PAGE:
Monday, January 19, 2009

In Search of Blogging Ethics – Starting Points

Low life scumbags have been stealing blog posts for a long time. I remember finding one of my videos surrounded by ads for a violent movie. Thing was I think I had recorded a peace march. You think that advertiser got his money’s worth?

When I e-mailed the person asking him to take down my video he replied that since he was outside of the U.S. American laws didn’t apply to him. It was on the Internet and it was free so why should I be upset? Since he had ripped off a number of people eventually he was convinced of the error of his ways.

By the way, if you are reading this entire post inside of another blog that isn’t on BlogHer or Out On The Stoop and there are advertisements around the post you should know that it is straight up theft.  What got me started on this post was that I can’t stop thinking about J.D.’s post over at Get Rich Slowly on How Much Money Would It Take for You to Compromise Your Principles? What is fascinating to me is that there were people who honestly did not see a problem of posting without disclosure of a post being an advertorial. They would have taken the money and not blinked an eye.

When I use a term like low life scumbags it is because some foul lump of meat is ripping off post from the blog Mother’s with Cancer and presenting it as their own work. There are other words I would like to use. 

Ethics, people! We have to have ethics or as Crosby Stills & Nash taught us, “You, who are on the road, must have a code that you can live by. And so, become yourself, because the past, is just a goodbye.” If you don’t want you visitors leave you in the dust you need to brush up on matter of ethics.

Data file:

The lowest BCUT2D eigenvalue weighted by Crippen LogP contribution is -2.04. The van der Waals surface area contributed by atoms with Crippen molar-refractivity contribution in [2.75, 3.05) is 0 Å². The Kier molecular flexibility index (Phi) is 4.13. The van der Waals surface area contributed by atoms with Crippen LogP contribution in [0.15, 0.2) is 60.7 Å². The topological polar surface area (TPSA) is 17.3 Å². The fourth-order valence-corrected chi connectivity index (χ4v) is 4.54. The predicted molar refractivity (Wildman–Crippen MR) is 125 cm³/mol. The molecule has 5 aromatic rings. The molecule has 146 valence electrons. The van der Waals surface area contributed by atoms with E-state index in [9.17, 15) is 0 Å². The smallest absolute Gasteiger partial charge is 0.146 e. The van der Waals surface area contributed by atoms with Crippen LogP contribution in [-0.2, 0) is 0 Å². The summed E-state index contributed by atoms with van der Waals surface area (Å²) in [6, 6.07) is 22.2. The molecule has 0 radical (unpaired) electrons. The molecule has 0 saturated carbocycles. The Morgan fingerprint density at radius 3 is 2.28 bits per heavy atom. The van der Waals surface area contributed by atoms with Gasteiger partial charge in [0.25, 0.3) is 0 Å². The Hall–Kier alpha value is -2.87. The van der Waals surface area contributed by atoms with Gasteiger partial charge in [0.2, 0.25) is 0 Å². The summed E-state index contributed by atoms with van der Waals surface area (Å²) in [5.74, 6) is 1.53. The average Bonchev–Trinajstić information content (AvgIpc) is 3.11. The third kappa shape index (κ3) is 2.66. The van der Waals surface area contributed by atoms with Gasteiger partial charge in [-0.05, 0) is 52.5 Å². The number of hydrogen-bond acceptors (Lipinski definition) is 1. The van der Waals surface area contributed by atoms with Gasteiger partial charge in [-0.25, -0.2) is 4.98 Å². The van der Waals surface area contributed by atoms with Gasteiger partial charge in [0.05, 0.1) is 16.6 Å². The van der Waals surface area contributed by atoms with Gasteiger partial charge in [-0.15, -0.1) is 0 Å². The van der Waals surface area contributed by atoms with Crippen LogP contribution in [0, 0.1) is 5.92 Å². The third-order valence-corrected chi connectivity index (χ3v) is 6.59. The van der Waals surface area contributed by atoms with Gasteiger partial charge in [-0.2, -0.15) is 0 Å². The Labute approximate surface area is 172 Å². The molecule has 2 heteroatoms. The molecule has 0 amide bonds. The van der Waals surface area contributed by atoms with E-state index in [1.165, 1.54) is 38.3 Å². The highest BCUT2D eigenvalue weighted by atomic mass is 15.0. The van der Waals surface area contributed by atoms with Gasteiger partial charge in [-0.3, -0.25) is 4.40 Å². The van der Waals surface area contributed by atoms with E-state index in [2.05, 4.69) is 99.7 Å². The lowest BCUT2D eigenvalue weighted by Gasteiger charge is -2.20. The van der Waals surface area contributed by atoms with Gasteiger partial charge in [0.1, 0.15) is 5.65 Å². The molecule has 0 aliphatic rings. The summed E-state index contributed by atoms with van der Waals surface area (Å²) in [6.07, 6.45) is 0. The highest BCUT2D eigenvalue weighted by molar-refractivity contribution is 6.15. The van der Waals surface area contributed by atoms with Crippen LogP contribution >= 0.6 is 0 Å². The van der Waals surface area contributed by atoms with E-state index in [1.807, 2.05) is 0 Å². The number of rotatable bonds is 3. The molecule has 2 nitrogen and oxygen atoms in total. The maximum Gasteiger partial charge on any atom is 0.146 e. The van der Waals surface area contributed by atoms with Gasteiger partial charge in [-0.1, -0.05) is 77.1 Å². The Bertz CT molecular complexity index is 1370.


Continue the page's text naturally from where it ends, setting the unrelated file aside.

What Are Ethics?

I started out looking for a definition of ethics. There isn’t just one. It does depend on who you ask. I started with Internet Encyclopedia of Philosophy.

The field of ethics, also called moral philosophy, involves systematizing, defending, and recommending concepts of right and wrong behavior.

I tried the dictionary approach: the philosophical study of moral values and rules. Ok so ethics is the study of morals? What are morals? Motivation based on ideas of right and wrong. I swing back over to another philosophy encyclopedia at Stanford University and they have over 601 sub-sections on every kind of ethics imaginable.

Thank goodness for the BBC. They actually have a very clear understandable seven page section on What Is Ethics? for their Region and Ethics portal site:

Ethics is a branch of philosophy that covers a whole family of things that have a real importance in everyday life.

  • Ethics is about right and wrong
  • Ethics is about rights and duties
  • Ethics is about good and bad
  • Ethics is about what goodness itself is…

My understanding of ethics is the instructional code that is placed inside of you by your parents, culture, environment and dozens of other societal reference points that help you make good or bad decisions. As an added bonus your emotions, wants and needs play a substantial part in creating your code.